When state Rep. Rich Grucela proposed to allow 17-year-olds to vote in spring primaries if they'll turn 18 by the fall's general election, he wasn't thinking about the effect his measure would have on Pittsburgh.
"The entire thought behind this was to get kids involved in the electoral process," says Grucela, a Democrat from Northampton, about 70 miles from Philadelphia. "Young people have the worst voting records," adds Grucela, who taught high school civics for 30 years, "and this is an opportunity to get them participating in the process while they're still in school, and learning about the process."
In Pittsburgh, for one, they would learn that once they've voted in most Democratic primaries, the general election is a foregone conclusion.
"It's tough to get young people excited about voting in the general election, when they had no input in deciding who would be on the ballot," says Grucela, who understands the impact of primaries in Pittsburgh and elsewhere but says his bill is nonpartisan. "We are gearing up for a very active primary season with a lot of important races. A lot of interest has been generated in the electoral process by the [legislators'] pay raise and other issues, and I think it's a great time to get students interested in the process."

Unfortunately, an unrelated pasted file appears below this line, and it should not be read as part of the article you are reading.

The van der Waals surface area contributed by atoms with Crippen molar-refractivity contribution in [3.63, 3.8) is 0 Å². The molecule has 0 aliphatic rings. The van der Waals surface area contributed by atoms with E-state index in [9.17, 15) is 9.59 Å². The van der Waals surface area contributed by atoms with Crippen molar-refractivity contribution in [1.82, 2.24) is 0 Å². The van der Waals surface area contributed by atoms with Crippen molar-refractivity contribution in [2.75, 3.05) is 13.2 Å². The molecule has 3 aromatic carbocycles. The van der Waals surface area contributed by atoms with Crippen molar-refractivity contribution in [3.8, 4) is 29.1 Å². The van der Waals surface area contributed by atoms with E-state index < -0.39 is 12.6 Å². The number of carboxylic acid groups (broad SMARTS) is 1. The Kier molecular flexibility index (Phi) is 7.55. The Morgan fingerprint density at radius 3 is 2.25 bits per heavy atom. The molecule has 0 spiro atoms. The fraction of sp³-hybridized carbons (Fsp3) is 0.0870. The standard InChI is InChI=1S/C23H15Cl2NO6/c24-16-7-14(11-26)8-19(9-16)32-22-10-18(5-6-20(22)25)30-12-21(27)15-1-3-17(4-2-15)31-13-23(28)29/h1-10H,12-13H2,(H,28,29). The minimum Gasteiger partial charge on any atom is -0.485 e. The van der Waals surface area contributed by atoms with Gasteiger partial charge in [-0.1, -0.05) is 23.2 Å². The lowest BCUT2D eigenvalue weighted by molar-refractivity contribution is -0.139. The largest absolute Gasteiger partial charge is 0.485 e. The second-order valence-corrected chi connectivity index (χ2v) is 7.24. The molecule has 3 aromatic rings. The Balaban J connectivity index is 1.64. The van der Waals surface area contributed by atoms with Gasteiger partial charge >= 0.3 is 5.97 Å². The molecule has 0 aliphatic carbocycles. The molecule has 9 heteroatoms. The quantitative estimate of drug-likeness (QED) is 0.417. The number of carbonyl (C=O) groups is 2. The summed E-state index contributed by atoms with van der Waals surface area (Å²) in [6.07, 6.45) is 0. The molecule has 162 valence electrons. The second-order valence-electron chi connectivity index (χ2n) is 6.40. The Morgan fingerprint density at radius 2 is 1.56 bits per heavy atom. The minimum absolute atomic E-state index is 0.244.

Grucela's amendment, which was attached to an unrelated bill, must now pass the Senate.
Alex Koroknay-Palicz, executive director of the National Youth Rights Association, says lowering the voting age to 16 or 17 has been the major fight of his organization since its inception in 1998. He says bills like Grucela's help further his group's cause and bring attention to the younger generation's ability and willingness to vote.
In Maryland, Koroknay-Palicz says, a law similar to the Pennsylvania measure has seen quite a bit of success. In the first election under the new law -- a primary 12 months before the general election -- both 16- and 17-year-olds were allowed to vote. Voter turnout among those groups, he says, was 35 percent, roughly the same as turnout for adults 18 and older.
"In a lot of cases, the argument is that young voters are too immature to vote and take their responsibility serious," Koroknay-Palicz says. "But in the first year, the voter turnout of that age group was ... pretty impressive."